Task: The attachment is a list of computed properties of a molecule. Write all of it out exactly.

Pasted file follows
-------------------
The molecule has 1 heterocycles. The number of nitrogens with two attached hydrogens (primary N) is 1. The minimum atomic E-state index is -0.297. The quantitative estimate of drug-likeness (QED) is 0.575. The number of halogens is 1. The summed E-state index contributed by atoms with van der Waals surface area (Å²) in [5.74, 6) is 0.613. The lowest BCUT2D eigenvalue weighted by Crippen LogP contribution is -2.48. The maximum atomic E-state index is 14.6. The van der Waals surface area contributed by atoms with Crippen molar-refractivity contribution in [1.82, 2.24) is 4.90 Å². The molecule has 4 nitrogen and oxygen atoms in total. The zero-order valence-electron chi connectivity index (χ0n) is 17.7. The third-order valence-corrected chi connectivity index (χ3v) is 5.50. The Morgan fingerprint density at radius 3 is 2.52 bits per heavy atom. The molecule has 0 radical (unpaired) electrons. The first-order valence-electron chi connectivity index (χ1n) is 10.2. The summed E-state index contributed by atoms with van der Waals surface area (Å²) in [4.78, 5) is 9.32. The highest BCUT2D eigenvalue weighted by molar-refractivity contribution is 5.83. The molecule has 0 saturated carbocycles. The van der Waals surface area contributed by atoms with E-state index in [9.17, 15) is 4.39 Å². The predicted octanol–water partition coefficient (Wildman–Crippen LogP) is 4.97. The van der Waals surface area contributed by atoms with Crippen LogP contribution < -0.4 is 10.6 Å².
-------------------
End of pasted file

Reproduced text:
The molecule has 1 heterocycles. The number of nitrogens with two attached hydrogens (primary N) is 1. The minimum atomic E-state index is -0.297. The quantitative estimate of drug-likeness (QED) is 0.575. The number of halogens is 1. The summed E-state index contributed by atoms with van der Waals surface area (Å²) in [5.74, 6) is 0.613. The lowest BCUT2D eigenvalue weighted by Crippen LogP contribution is -2.48. The maximum atomic E-state index is 14.6. The van der Waals surface area contributed by atoms with Crippen molar-refractivity contribution in [1.82, 2.24) is 4.90 Å². The molecule has 4 nitrogen and oxygen atoms in total. The zero-order valence-electron chi connectivity index (χ0n) is 17.7. The third-order valence-corrected chi connectivity index (χ3v) is 5.50. The Morgan fingerprint density at radius 3 is 2.52 bits per heavy atom. The molecule has 0 radical (unpaired) electrons. The first-order valence-electron chi connectivity index (χ1n) is 10.2. The summed E-state index contributed by atoms with van der Waals surface area (Å²) in [4.78, 5) is 9.32. The highest BCUT2D eigenvalue weighted by molar-refractivity contribution is 5.83. The molecule has 0 saturated carbocycles. The van der Waals surface area contributed by atoms with E-state index in [9.17, 15) is 4.39 Å². The predicted octanol–water partition coefficient (Wildman–Crippen LogP) is 4.97. The van der Waals surface area contributed by atoms with Crippen LogP contribution < -0.4 is 10.6 Å².